It’s funny that the sorts of foods rumoured to be aphrodisiacs are things you really don’t need an excuse to eat. Red wine? Drink away. Chocolate? Don’t need to ask me twice! Oysters? Bring them on.

This is all just myth. No food is an aphrodisiac, but some foods can certainly set the mood for a romantic evening. And none better than oysters: the smell of sea air, the salty hit of the ocean, the sweet flesh. These all combine to bring back memories of summer and relaxing times spent by the shore. Oysters may not make you more romantic but they can certainly make you happy.

Not everyone likes oysters, which is a shame. Part of the problem is that when someone hears oysters they think “Oh no, I have to eat them raw.” And it doesn’t help that there are a lot of purists who think you should only eat oysters raw. This is nonsense. A raw oyster is a beautiful thing to be sure, but cooked oysters are equally delicious and heat brings out different flavours and textures.

We have three ways to prepare your romantic oyster treat: raw, baked, and deep-fried. And we’ve included some extras to help create some flavour complexity.

Note: Oysters are a low calorie food so enjoy. If you are used to getting 2,000 calories a day you would have to eat 285 medium sized oysters to meet that amount. I highly recommend attempting this.



This sweet jam holds its own with the sea-salt punch. It comes to us courtesy of Jeff Noye from Valley Pearl. Thank you for sharing, Jeff!


Bacon Jam
1 lb bacon diced
2 red onion, diced
¼ cup balsamic vinegar
¼ cup brown sugar

Shucked oysters in the half shell
Goat cheese
Coarse salt


Bacon Jam
Heat pan or skillet on medium high. Add bacon and cook until almost crisp. Drain most of the fat.
If needed, deglaze the pan with some white wine (should you have it), or water. Add onions and cook until just translucent.
Add vinegar and brown sugar. Stir then reduce heat to low/medium-low continuing to cook for 30 minutes.
Remove from pan and let cool.

Baked Oysters

Preheat oven to 475°F. Shuck oysters and place on a bed of salt in a shallow oven-safe dish or plate.
Top each oyster with ½ teaspoon of the bacon jam then with ½ teaspoon of goat cheese.
Pop oysters in the oven on the top rack, turn off heat, and turn on broiler. Bake for 10-12 minutes or until cheese begins to brown.
Remove from oven and share.




1 cup mayonnaise
2 Tbsp minced cornichon
2 Tbsp minced Italian parsley
2 Tbsp minced capers
2 Tbsp minced shallots
1 Tbsp grainy Dijon mustard
1 Tbsp minced fresh tarragon
2 Tbsp red wine vinegar
1 tsp minced anchovy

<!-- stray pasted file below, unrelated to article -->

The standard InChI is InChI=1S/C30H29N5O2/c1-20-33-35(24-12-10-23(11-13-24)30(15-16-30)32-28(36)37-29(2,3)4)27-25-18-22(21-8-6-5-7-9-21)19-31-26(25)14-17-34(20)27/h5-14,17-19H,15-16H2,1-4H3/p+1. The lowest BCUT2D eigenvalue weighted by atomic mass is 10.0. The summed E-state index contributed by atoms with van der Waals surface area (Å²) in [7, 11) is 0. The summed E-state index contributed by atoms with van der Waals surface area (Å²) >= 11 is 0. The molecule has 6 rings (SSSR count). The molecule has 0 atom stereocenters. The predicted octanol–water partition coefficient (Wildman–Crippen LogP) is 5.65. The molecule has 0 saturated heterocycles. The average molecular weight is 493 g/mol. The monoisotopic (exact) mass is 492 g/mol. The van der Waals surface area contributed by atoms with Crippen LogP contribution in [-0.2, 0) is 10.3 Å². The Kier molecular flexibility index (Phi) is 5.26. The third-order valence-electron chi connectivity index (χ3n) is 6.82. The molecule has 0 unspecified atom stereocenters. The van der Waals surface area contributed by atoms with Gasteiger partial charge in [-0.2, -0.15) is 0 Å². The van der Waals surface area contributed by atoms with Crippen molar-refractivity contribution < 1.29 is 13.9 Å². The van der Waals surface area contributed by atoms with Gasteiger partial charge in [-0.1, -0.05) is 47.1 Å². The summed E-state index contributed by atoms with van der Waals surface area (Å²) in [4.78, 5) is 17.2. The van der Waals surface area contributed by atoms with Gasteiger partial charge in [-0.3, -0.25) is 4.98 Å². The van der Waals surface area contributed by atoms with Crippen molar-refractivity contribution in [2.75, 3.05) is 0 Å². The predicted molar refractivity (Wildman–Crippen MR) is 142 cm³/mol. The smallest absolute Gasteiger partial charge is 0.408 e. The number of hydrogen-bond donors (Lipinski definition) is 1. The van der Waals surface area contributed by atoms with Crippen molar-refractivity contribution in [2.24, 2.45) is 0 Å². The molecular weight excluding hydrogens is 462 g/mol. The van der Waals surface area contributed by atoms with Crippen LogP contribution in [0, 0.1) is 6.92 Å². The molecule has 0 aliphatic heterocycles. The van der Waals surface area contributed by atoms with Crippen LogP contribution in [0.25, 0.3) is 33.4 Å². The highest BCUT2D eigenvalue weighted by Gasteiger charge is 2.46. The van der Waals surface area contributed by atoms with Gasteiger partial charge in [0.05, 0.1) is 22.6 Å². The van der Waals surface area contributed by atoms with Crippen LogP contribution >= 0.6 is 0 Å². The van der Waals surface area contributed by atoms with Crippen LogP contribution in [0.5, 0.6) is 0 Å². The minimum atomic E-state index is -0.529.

½ tsp paprika (smoked if you like)
½ tsp Sriracha (more if desired)
Zest of one lemon minced
Salt and pepper to taste

30 shucked oysters, shells discarded

2 cups flour
4 well-beaten eggs
2 Tbsp cornstarch
2 Tbsp soy sauce
2 cups Panko or other bread crumbs
Salt and pepper
Oil for deep frying



Mix all ingredients in a bowl until well incorporated. Cover and place in refrigerator.

Deep-fried Oysters

Start heating your oil to 370˚F.
Set up a deep frying prep station. A bowl of shucked oysters in their liquor; a bowl of flour seasoned with the salt and pepper; a bowl with your eggs, cornstarch, and soy which have been mixed; and a bowl with the bread crumbs.

Dredge each oyster in flour, then the egg mix, and then roll in the bread crumbs. Place coated oysters on a plate. Once your deep fryer is ready, fry the oysters in small batches so as not to crowd the fryer or lower the oil temperature too much.

Once the outside of the oyster is golden brown, remove from fryer and let sit on paper or a clean dish towel.

Plate and serve with a small dish for the remoulade. You can dip the oysters in the sauce or spoon a small amount on each one.



Pair with this mignonette from John Bil (Ship to Shore, 2018, courtesy of Anansi Press)

John Bil’s Simple Mignonette

200 mL (3⁄4 cup + 5 tsp) apple cider vinegar
1 large or 2 small shallots, minced
15 mL (1 tbsp) cracked black pepper
200 mL (3⁄4 cup + 5 tsp) Riesling or other fresh white wine

Shucked oysters in the half shell


John Bil’s Simple Mignonette

In a bowl, combine vinegar, shallots, and pepper. Set aside to marinate for 10 to 15 minutes. Stir in wine.
Mignonette will keep in an airtight container in the refrigerator for a few days. Discard when shallots get soft. Best made same day as eating.
Makes 400 mL (enough for up to 100 oysters).

Shuck oysters and place on ice (or this time of year get a plate of snow), spoon small amount of mignonette onto each and enjoy.




A special thanks to our sponsor this month:

About Rod Weatherbie

Rod Weatherbie is a writer working in the hospitality industry. He spent a number of years in Toronto as a member of the financial press before returning to PEI. Rod has published one piece of short fiction, one book of poetry, and has had work published in Red Shift, the Antigonish Review, Mitre, and the Toronto Quarterly. He has also recently co-produced, co-directed, and acted in a stage production of old television shows.

He also likes writing about food. Go figure.

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